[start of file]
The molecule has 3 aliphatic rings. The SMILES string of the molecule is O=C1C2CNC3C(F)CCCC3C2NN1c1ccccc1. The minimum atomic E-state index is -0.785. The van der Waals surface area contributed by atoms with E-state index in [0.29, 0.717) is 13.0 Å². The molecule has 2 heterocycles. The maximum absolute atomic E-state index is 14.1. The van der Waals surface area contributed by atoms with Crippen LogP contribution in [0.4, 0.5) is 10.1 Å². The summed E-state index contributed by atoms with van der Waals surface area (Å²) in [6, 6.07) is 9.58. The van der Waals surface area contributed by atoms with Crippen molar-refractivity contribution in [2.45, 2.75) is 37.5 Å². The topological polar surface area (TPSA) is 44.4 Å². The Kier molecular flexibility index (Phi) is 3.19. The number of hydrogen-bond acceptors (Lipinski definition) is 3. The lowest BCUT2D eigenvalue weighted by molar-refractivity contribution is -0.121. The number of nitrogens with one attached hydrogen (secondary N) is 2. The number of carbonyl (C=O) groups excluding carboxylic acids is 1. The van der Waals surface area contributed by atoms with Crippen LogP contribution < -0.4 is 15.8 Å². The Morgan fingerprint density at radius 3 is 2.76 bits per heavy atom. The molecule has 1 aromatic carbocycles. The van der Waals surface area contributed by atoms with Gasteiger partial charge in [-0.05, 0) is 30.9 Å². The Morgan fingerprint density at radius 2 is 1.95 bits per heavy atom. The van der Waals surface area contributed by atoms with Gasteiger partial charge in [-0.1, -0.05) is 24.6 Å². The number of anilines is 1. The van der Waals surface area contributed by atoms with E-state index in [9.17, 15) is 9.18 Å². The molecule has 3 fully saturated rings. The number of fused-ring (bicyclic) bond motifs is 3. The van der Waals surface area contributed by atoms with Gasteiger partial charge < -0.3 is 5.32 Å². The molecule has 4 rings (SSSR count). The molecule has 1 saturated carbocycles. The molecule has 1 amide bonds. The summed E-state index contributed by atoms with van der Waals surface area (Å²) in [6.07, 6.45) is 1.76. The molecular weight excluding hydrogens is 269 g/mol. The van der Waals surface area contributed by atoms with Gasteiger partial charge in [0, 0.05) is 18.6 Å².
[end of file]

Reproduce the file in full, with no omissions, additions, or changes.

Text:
The molecule has 3 aliphatic rings. The SMILES string of the molecule is O=C1C2CNC3C(F)CCCC3C2NN1c1ccccc1. The minimum atomic E-state index is -0.785. The van der Waals surface area contributed by atoms with E-state index in [0.29, 0.717) is 13.0 Å². The molecule has 2 heterocycles. The maximum absolute atomic E-state index is 14.1. The van der Waals surface area contributed by atoms with Crippen LogP contribution in [0.4, 0.5) is 10.1 Å². The summed E-state index contributed by atoms with van der Waals surface area (Å²) in [6, 6.07) is 9.58. The van der Waals surface area contributed by atoms with Crippen molar-refractivity contribution in [2.45, 2.75) is 37.5 Å². The topological polar surface area (TPSA) is 44.4 Å². The Kier molecular flexibility index (Phi) is 3.19. The number of hydrogen-bond acceptors (Lipinski definition) is 3. The lowest BCUT2D eigenvalue weighted by molar-refractivity contribution is -0.121. The number of nitrogens with one attached hydrogen (secondary N) is 2. The number of carbonyl (C=O) groups excluding carboxylic acids is 1. The van der Waals surface area contributed by atoms with Crippen LogP contribution < -0.4 is 15.8 Å². The Morgan fingerprint density at radius 3 is 2.76 bits per heavy atom. The molecule has 1 aromatic carbocycles. The van der Waals surface area contributed by atoms with Gasteiger partial charge in [-0.05, 0) is 30.9 Å². The Morgan fingerprint density at radius 2 is 1.95 bits per heavy atom. The van der Waals surface area contributed by atoms with Gasteiger partial charge in [-0.1, -0.05) is 24.6 Å². The number of anilines is 1. The van der Waals surface area contributed by atoms with E-state index in [9.17, 15) is 9.18 Å². The molecule has 3 fully saturated rings. The number of fused-ring (bicyclic) bond motifs is 3. The van der Waals surface area contributed by atoms with Gasteiger partial charge < -0.3 is 5.32 Å². The molecule has 4 rings (SSSR count). The molecule has 1 saturated carbocycles. The molecule has 1 amide bonds. The summed E-state index contributed by atoms with van der Waals surface area (Å²) in [6.07, 6.45) is 1.76. The molecular weight excluding hydrogens is 269 g/mol. The van der Waals surface area contributed by atoms with Gasteiger partial charge in [0, 0.05) is 18.6 Å².